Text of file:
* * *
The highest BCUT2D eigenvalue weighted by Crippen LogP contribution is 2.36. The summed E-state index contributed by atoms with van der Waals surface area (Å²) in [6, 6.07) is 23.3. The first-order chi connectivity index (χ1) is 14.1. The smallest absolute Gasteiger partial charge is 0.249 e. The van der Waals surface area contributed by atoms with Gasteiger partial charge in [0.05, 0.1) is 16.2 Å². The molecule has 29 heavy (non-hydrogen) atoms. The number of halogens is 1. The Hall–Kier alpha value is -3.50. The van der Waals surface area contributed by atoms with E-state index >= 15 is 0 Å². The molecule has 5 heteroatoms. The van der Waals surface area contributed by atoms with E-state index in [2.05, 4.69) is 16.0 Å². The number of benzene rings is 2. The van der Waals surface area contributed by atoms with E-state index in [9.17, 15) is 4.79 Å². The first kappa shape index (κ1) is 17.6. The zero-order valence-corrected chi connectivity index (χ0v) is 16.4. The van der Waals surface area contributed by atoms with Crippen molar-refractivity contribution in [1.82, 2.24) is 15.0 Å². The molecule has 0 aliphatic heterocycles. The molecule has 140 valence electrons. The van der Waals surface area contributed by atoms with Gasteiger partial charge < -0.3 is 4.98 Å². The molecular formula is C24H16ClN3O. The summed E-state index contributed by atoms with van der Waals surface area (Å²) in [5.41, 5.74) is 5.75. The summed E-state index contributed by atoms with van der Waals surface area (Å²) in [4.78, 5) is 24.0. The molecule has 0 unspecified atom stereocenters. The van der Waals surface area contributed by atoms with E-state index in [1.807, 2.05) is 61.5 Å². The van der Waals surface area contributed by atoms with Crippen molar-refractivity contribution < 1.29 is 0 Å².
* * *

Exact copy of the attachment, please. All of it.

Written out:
The highest BCUT2D eigenvalue weighted by Crippen LogP contribution is 2.36. The summed E-state index contributed by atoms with van der Waals surface area (Å²) in [6, 6.07) is 23.3. The first-order chi connectivity index (χ1) is 14.1. The smallest absolute Gasteiger partial charge is 0.249 e. The van der Waals surface area contributed by atoms with Gasteiger partial charge in [0.05, 0.1) is 16.2 Å². The molecule has 29 heavy (non-hydrogen) atoms. The number of halogens is 1. The Hall–Kier alpha value is -3.50. The van der Waals surface area contributed by atoms with E-state index >= 15 is 0 Å². The molecule has 5 heteroatoms. The van der Waals surface area contributed by atoms with E-state index in [2.05, 4.69) is 16.0 Å². The number of benzene rings is 2. The van der Waals surface area contributed by atoms with E-state index in [9.17, 15) is 4.79 Å². The first kappa shape index (κ1) is 17.6. The zero-order valence-corrected chi connectivity index (χ0v) is 16.4. The van der Waals surface area contributed by atoms with Crippen molar-refractivity contribution in [1.82, 2.24) is 15.0 Å². The molecule has 0 aliphatic heterocycles. The molecule has 140 valence electrons. The van der Waals surface area contributed by atoms with Gasteiger partial charge < -0.3 is 4.98 Å². The molecular formula is C24H16ClN3O. The summed E-state index contributed by atoms with van der Waals surface area (Å²) in [5.41, 5.74) is 5.75. The summed E-state index contributed by atoms with van der Waals surface area (Å²) in [4.78, 5) is 24.0. The molecule has 0 unspecified atom stereocenters. The van der Waals surface area contributed by atoms with E-state index in [1.807, 2.05) is 61.5 Å². The van der Waals surface area contributed by atoms with Crippen molar-refractivity contribution < 1.29 is 0 Å².